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Title: Identification and characterisation of a family of aspartic proteases in the apicomplexan parasite Toxoplasma gondii
Author: Shea, Michael William
ISNI:       0000 0004 2744 9166
Awarding Body: University of London
Current Institution: Imperial College London
Date of Award: 2007
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Parasites of the phylum Apicomplexa, including Toxoplasma gondii and Plasmodium falciparum, are major pathogens of man and domestic animals. Aspartic proteases play fundamental roles in eukaryotic biology, and have been validated as drug targets in several pathogens. The identification of the complete repertoire of seven putative aspartic protease genes in T gondii, called TgASP 1- TgASP7, was therefore undertaken, with the aim of determining the function of these proteases. The bioinformatic and phylogenetic analysis of these genes, as well as that of the putative aspartic proteases identified in the genomes of other sequenced Apicomplexa, was performed. Three of the TgASPs were selected for further study: TgASP 1, TgASP3, and TgASP5. These genes were cloned, and expressed in T gondii and in heterologous systems. The expression profiles, subcellular localizations, and post-translational modifications of these proteases are presented. The function ofTgASPl and TgASP3 was examined using traditional and conditional knock-out strategies. TgASPl localizes to punctate apical compartments in resting cells, but relocalizes dramatically to the nascent inner membrane complex of dividing cells. This protease is proposed to function in parasite replication. TgASP3 and TgASP5 localize to the trans- and cis-Golgi respectively, where they are postulated to act as maturases. Two as yet uncharacterized homologues ofTgASP3 were identified in Plasmodiumfalciparum (PfPMIX and PfPMX) and Plasmodium berghei (PbPMIX and PbPMX). These genes were cloned and expressed in different Plasmodium species. PfPMIX and PfPMX were tentatively localized to the Maurer's clefts, where they are postulated to play a role in merozoite egress from the infected red blood cell. The apparently essential roles played by several of these aspartic proteases make them attractive targets for chemotherapy.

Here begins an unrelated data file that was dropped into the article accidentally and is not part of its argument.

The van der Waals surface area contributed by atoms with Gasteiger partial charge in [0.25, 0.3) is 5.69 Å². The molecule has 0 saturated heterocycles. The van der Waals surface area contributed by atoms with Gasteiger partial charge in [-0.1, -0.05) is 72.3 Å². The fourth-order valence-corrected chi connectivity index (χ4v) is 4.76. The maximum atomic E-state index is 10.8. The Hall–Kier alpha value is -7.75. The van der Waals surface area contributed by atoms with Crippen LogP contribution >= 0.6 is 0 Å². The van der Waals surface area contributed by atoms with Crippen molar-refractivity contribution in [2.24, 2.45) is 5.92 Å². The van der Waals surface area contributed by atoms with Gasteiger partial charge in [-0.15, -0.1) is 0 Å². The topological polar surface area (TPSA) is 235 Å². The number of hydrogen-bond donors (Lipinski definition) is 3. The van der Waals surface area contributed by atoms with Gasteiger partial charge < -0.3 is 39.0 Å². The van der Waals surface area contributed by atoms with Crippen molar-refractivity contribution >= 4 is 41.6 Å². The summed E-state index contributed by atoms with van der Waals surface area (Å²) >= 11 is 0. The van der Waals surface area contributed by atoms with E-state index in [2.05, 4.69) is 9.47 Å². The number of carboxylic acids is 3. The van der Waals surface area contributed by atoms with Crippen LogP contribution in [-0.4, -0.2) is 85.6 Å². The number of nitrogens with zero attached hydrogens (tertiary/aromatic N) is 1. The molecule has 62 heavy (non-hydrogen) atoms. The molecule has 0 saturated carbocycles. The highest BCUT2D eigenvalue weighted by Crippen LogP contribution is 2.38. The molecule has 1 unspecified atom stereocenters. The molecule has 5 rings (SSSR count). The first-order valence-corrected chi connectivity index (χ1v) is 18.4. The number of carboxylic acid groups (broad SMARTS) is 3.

Supervisor: Not available Sponsor: Not available
Qualification Name: Thesis (Ph.D.) Qualification Level: Doctoral
EThOS ID:  DOI: Not available